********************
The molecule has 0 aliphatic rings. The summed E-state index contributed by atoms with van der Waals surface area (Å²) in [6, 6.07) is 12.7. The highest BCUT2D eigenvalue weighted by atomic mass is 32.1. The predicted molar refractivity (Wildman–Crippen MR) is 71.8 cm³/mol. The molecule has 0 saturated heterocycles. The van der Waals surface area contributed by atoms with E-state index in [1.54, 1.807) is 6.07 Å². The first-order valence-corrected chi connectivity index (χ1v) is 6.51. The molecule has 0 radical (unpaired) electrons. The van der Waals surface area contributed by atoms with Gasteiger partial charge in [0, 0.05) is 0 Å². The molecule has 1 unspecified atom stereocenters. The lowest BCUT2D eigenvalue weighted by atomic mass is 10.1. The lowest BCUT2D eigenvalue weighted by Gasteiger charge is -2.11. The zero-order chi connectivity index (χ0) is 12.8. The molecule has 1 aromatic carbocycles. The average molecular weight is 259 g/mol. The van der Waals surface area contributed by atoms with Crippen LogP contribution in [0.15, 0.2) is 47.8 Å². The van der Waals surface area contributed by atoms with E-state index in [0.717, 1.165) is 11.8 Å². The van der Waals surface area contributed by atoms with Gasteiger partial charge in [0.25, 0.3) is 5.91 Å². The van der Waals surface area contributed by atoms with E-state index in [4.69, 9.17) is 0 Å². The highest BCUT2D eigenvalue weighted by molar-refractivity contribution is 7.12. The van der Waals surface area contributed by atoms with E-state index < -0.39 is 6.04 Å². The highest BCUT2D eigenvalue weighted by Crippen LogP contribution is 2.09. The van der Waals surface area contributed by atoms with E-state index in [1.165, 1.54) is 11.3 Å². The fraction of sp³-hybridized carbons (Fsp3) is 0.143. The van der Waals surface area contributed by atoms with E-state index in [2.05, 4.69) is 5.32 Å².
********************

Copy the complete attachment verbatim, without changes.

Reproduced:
The molecule has 0 aliphatic rings. The summed E-state index contributed by atoms with van der Waals surface area (Å²) in [6, 6.07) is 12.7. The highest BCUT2D eigenvalue weighted by atomic mass is 32.1. The predicted molar refractivity (Wildman–Crippen MR) is 71.8 cm³/mol. The molecule has 0 saturated heterocycles. The van der Waals surface area contributed by atoms with E-state index in [1.54, 1.807) is 6.07 Å². The first-order valence-corrected chi connectivity index (χ1v) is 6.51. The molecule has 0 radical (unpaired) electrons. The van der Waals surface area contributed by atoms with Gasteiger partial charge in [0, 0.05) is 0 Å². The molecule has 1 unspecified atom stereocenters. The lowest BCUT2D eigenvalue weighted by atomic mass is 10.1. The lowest BCUT2D eigenvalue weighted by Gasteiger charge is -2.11. The zero-order chi connectivity index (χ0) is 12.8. The molecule has 1 aromatic carbocycles. The average molecular weight is 259 g/mol. The van der Waals surface area contributed by atoms with Crippen LogP contribution in [0.15, 0.2) is 47.8 Å². The van der Waals surface area contributed by atoms with E-state index in [0.717, 1.165) is 11.8 Å². The van der Waals surface area contributed by atoms with Gasteiger partial charge in [0.25, 0.3) is 5.91 Å². The van der Waals surface area contributed by atoms with E-state index in [4.69, 9.17) is 0 Å². The highest BCUT2D eigenvalue weighted by molar-refractivity contribution is 7.12. The van der Waals surface area contributed by atoms with E-state index < -0.39 is 6.04 Å². The highest BCUT2D eigenvalue weighted by Crippen LogP contribution is 2.09. The van der Waals surface area contributed by atoms with E-state index in [1.165, 1.54) is 11.3 Å². The fraction of sp³-hybridized carbons (Fsp3) is 0.143. The van der Waals surface area contributed by atoms with E-state index in [2.05, 4.69) is 5.32 Å².